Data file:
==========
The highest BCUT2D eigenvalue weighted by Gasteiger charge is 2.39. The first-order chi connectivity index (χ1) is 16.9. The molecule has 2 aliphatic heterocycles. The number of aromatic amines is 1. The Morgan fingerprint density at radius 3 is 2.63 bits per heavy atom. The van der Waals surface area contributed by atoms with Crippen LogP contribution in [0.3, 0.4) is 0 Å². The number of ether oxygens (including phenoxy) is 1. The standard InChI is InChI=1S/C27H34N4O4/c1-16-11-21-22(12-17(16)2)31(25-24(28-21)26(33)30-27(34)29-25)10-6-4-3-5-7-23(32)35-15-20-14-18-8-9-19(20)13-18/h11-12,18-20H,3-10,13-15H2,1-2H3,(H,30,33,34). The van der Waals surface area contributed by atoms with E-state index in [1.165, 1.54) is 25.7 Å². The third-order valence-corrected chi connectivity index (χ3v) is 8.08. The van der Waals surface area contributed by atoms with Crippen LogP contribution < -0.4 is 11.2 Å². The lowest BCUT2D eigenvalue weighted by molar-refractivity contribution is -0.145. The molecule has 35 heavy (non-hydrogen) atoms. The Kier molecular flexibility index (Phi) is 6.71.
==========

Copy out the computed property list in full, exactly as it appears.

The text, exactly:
The highest BCUT2D eigenvalue weighted by Gasteiger charge is 2.39. The first-order chi connectivity index (χ1) is 16.9. The molecule has 2 aliphatic heterocycles. The number of aromatic amines is 1. The Morgan fingerprint density at radius 3 is 2.63 bits per heavy atom. The van der Waals surface area contributed by atoms with Crippen LogP contribution in [0.3, 0.4) is 0 Å². The number of ether oxygens (including phenoxy) is 1. The standard InChI is InChI=1S/C27H34N4O4/c1-16-11-21-22(12-17(16)2)31(25-24(28-21)26(33)30-27(34)29-25)10-6-4-3-5-7-23(32)35-15-20-14-18-8-9-19(20)13-18/h11-12,18-20H,3-10,13-15H2,1-2H3,(H,30,33,34). The van der Waals surface area contributed by atoms with E-state index in [1.165, 1.54) is 25.7 Å². The third-order valence-corrected chi connectivity index (χ3v) is 8.08. The van der Waals surface area contributed by atoms with Crippen LogP contribution < -0.4 is 11.2 Å². The lowest BCUT2D eigenvalue weighted by molar-refractivity contribution is -0.145. The molecule has 35 heavy (non-hydrogen) atoms. The Kier molecular flexibility index (Phi) is 6.71.